Turner: It has an ongoing world, but I'm planning it as like the first movie. You're going to get the beginning, middle and end of the first movie. You don't know who's going to live and who's going to die. If it's successful, then we're going to come out with the second movie. It's going to probably be 8 to 10 issues long.
Westfield: How did Jeph Loeb become involved with the project?
Turner: Jeph Loeb and I have been friends for a while. Even back in the Awesome days, I was talking about doing some stuff and we talked about wanting to work together. It just came about when these two projects happened. I was also talking with Geoff Johns about Ekos, and it all happened at once. I didn't even know at the time that Geoff Johns and Jeph Loeb had an office together, and I'm really good friends with both of them. So, we just started talking about it and they got into the competitive spirit, and it just happened. It was like, "You wanna do this?" "Yeah!" It was a very easy thing.
Westfield: How much of the story that we're going to see is yours and how much is Jeph's? How do you two work together?
Turner: As of right now, we've just started working together. The story that I have is something I've had in my head for two years. Jeph has a great way of taking ideas and making them work. I can't tell you exactly right now how it's going to happen, because we've started the whole story process and haven't actually scripted the stuff yet. We have plots that we're working on right now though. So far, it's a good mix. We're both having a lot of fun with this. The stories are coming out really quick and really cool. I'm very happy about it.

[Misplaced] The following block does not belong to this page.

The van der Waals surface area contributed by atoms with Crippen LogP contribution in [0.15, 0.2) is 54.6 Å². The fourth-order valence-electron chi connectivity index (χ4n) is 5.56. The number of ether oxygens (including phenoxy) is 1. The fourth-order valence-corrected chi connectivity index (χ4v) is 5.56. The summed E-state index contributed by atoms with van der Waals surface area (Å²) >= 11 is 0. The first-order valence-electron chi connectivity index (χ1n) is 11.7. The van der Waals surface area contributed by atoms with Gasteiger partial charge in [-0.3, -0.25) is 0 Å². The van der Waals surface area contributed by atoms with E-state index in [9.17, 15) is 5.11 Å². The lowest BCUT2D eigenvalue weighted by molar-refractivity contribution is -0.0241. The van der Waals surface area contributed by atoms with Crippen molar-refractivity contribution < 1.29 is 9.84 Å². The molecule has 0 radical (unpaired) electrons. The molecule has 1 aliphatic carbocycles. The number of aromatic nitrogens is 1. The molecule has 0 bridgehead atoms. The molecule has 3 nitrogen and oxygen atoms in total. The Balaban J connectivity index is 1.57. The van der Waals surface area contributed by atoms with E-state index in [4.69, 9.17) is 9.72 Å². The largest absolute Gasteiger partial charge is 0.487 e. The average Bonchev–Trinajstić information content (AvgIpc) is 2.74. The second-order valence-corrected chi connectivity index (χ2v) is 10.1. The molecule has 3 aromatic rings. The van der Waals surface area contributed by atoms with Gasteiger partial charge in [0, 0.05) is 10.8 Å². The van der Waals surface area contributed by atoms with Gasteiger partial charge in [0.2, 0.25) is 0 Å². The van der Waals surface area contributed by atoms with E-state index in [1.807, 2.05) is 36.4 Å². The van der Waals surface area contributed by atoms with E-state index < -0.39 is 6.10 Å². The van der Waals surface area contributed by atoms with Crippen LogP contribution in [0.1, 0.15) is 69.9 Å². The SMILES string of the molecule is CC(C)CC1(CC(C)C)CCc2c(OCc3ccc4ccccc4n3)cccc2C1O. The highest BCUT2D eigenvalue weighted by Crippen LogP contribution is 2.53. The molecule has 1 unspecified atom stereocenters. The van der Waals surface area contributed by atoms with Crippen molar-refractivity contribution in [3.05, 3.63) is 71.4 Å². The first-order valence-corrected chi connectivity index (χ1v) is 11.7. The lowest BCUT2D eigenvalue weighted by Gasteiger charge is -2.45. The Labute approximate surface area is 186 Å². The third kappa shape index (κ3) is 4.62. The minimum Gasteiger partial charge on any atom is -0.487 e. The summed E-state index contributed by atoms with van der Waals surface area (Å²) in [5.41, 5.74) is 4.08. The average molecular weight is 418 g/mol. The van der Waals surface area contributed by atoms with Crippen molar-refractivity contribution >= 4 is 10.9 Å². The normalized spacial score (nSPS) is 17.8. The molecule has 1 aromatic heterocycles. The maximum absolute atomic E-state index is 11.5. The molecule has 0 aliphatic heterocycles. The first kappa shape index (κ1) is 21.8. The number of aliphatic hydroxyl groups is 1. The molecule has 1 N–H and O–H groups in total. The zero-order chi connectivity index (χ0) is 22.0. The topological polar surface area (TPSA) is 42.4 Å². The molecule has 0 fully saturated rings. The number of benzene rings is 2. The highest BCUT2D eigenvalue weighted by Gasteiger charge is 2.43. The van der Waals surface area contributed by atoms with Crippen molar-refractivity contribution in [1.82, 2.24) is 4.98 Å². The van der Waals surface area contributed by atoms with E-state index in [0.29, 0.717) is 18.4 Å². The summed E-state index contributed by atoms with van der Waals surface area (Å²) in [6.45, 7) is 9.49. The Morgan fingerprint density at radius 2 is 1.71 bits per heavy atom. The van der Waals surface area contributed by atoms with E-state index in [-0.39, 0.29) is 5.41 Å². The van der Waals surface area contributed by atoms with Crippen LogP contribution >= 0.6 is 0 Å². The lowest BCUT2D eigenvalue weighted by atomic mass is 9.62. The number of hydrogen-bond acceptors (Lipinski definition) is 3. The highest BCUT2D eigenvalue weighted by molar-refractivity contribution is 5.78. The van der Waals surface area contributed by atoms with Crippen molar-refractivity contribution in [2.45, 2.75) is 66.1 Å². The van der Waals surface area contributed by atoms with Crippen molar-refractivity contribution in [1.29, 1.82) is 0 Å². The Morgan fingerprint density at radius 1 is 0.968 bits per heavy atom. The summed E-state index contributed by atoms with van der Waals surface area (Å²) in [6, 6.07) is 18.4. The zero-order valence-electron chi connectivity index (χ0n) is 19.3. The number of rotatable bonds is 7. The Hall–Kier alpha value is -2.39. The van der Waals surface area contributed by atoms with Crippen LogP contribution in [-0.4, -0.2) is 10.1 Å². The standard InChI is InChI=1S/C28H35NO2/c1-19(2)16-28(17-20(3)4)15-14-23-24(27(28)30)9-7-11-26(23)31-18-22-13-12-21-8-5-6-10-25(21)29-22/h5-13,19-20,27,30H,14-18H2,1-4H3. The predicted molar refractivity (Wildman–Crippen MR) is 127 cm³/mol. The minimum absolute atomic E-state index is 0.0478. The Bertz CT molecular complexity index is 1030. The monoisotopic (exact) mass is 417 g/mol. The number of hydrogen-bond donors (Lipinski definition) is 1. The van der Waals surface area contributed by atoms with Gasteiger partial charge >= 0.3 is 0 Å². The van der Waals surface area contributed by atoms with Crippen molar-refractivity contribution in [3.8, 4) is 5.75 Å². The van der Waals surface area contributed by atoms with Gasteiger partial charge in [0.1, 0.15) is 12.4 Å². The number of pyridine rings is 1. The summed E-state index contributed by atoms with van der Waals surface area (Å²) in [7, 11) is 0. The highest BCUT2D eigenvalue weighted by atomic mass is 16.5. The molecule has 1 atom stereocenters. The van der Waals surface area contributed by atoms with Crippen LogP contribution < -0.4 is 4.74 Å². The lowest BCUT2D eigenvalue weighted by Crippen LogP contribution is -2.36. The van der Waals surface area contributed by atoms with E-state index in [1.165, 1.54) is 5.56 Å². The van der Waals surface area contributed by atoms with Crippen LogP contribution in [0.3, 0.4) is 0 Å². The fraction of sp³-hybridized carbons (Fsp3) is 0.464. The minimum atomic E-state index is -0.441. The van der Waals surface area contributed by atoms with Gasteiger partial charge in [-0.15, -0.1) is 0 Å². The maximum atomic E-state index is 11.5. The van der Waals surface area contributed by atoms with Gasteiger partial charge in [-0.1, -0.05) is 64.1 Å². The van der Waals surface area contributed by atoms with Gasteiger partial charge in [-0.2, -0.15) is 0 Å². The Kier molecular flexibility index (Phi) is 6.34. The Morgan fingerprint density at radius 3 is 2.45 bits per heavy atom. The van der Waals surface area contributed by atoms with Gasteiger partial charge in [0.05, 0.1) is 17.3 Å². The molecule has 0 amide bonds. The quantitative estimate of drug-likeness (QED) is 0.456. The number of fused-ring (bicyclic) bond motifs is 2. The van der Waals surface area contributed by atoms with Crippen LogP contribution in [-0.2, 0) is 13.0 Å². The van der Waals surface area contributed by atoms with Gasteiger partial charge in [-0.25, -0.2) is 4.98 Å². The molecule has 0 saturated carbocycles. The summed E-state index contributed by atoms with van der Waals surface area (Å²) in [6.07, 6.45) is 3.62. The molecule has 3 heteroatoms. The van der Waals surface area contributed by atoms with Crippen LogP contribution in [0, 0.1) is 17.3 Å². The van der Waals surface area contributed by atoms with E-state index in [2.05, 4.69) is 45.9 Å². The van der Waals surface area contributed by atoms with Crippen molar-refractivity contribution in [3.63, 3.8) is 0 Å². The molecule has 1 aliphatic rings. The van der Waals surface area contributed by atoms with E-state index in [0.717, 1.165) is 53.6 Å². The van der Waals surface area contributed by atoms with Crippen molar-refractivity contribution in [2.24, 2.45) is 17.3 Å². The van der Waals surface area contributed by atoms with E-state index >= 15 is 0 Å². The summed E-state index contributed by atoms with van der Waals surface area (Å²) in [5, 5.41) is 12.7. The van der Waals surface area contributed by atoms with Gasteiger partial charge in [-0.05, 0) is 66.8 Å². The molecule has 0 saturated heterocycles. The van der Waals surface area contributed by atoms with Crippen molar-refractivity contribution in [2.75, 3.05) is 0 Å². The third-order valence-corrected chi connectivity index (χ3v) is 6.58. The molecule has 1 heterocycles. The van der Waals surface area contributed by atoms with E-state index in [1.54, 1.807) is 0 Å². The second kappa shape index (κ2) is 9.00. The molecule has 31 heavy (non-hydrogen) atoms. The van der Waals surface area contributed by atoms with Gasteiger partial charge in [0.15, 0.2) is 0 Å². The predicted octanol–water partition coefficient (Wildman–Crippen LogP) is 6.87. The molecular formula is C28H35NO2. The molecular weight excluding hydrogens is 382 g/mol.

Westfield: What other projects are on the way from Aspen MLT?
Turner: After Soulfire, I'm more than likely going to do Ekos. I really like that concept. That'll be my movie for next year. After that I have another one called Checkmate. That's a pretty interesting little story that I was actually pitching as a television show. It deals with real people being used on a chessboard of a city. It's a neat little concept. There's another one that I have that's a kid detective story that I've been talking to a movie studio about. There's another one that I'm working on with a very, very popular video game designer. He and I just started talking about this one, so I can't really talk about it yet.